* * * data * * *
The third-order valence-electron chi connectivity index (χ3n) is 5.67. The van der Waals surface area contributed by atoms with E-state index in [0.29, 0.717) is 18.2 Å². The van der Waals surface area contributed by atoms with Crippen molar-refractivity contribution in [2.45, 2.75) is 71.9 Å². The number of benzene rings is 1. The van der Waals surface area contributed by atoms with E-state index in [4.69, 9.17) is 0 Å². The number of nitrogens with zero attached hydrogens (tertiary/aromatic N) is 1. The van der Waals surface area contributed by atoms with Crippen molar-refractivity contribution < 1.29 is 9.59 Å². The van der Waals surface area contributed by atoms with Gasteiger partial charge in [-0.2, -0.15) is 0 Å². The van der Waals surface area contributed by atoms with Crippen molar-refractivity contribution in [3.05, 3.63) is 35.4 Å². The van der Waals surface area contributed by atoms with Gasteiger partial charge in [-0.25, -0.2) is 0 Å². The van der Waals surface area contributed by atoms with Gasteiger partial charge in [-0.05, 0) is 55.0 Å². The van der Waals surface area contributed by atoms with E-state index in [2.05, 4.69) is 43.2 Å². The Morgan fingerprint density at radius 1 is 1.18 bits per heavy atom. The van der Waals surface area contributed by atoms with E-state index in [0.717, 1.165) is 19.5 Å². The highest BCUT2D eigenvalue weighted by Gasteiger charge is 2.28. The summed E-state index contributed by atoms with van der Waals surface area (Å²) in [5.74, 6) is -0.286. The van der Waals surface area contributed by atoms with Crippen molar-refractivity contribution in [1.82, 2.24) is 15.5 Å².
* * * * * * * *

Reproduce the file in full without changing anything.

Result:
The third-order valence-electron chi connectivity index (χ3n) is 5.67. The van der Waals surface area contributed by atoms with E-state index in [0.29, 0.717) is 18.2 Å². The van der Waals surface area contributed by atoms with Crippen molar-refractivity contribution in [2.45, 2.75) is 71.9 Å². The number of benzene rings is 1. The van der Waals surface area contributed by atoms with E-state index in [4.69, 9.17) is 0 Å². The number of nitrogens with zero attached hydrogens (tertiary/aromatic N) is 1. The van der Waals surface area contributed by atoms with Crippen molar-refractivity contribution < 1.29 is 9.59 Å². The van der Waals surface area contributed by atoms with Gasteiger partial charge in [-0.2, -0.15) is 0 Å². The van der Waals surface area contributed by atoms with Crippen molar-refractivity contribution in [3.05, 3.63) is 35.4 Å². The van der Waals surface area contributed by atoms with Gasteiger partial charge in [-0.25, -0.2) is 0 Å². The van der Waals surface area contributed by atoms with Gasteiger partial charge in [-0.05, 0) is 55.0 Å². The van der Waals surface area contributed by atoms with E-state index in [2.05, 4.69) is 43.2 Å². The Morgan fingerprint density at radius 1 is 1.18 bits per heavy atom. The van der Waals surface area contributed by atoms with E-state index in [0.717, 1.165) is 19.5 Å². The highest BCUT2D eigenvalue weighted by Gasteiger charge is 2.28. The summed E-state index contributed by atoms with van der Waals surface area (Å²) in [5.74, 6) is -0.286. The van der Waals surface area contributed by atoms with Crippen molar-refractivity contribution in [1.82, 2.24) is 15.5 Å².